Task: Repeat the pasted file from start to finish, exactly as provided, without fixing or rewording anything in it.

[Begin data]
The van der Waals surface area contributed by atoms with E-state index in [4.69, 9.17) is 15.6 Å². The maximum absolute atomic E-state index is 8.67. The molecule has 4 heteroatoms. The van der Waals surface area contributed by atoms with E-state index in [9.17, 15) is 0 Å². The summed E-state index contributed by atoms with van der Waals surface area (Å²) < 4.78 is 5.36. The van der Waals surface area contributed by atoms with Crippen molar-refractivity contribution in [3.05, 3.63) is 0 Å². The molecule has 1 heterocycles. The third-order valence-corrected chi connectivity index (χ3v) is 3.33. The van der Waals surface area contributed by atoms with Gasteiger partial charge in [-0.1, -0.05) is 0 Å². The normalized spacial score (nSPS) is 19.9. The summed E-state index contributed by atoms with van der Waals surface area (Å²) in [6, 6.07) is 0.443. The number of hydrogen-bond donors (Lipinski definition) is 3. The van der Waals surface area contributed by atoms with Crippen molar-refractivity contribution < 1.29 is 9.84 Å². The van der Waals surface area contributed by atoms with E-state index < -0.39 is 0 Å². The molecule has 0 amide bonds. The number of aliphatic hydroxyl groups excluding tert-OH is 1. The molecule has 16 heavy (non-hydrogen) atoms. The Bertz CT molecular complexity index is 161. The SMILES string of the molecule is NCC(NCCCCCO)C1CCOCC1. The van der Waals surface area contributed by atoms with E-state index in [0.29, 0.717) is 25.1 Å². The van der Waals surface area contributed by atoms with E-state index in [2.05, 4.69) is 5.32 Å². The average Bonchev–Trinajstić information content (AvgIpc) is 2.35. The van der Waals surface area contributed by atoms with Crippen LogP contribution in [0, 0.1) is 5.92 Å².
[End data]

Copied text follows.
The van der Waals surface area contributed by atoms with E-state index in [4.69, 9.17) is 15.6 Å². The maximum absolute atomic E-state index is 8.67. The molecule has 4 heteroatoms. The van der Waals surface area contributed by atoms with E-state index in [9.17, 15) is 0 Å². The summed E-state index contributed by atoms with van der Waals surface area (Å²) < 4.78 is 5.36. The van der Waals surface area contributed by atoms with Crippen molar-refractivity contribution in [3.05, 3.63) is 0 Å². The molecule has 1 heterocycles. The third-order valence-corrected chi connectivity index (χ3v) is 3.33. The van der Waals surface area contributed by atoms with Gasteiger partial charge in [-0.1, -0.05) is 0 Å². The normalized spacial score (nSPS) is 19.9. The summed E-state index contributed by atoms with van der Waals surface area (Å²) in [6, 6.07) is 0.443. The number of hydrogen-bond donors (Lipinski definition) is 3. The van der Waals surface area contributed by atoms with Crippen molar-refractivity contribution < 1.29 is 9.84 Å². The van der Waals surface area contributed by atoms with E-state index < -0.39 is 0 Å². The molecule has 0 amide bonds. The number of aliphatic hydroxyl groups excluding tert-OH is 1. The molecule has 16 heavy (non-hydrogen) atoms. The Bertz CT molecular complexity index is 161. The SMILES string of the molecule is NCC(NCCCCCO)C1CCOCC1. The van der Waals surface area contributed by atoms with E-state index in [0.29, 0.717) is 25.1 Å². The van der Waals surface area contributed by atoms with E-state index in [2.05, 4.69) is 5.32 Å². The average Bonchev–Trinajstić information content (AvgIpc) is 2.35. The van der Waals surface area contributed by atoms with Crippen LogP contribution in [0, 0.1) is 5.92 Å².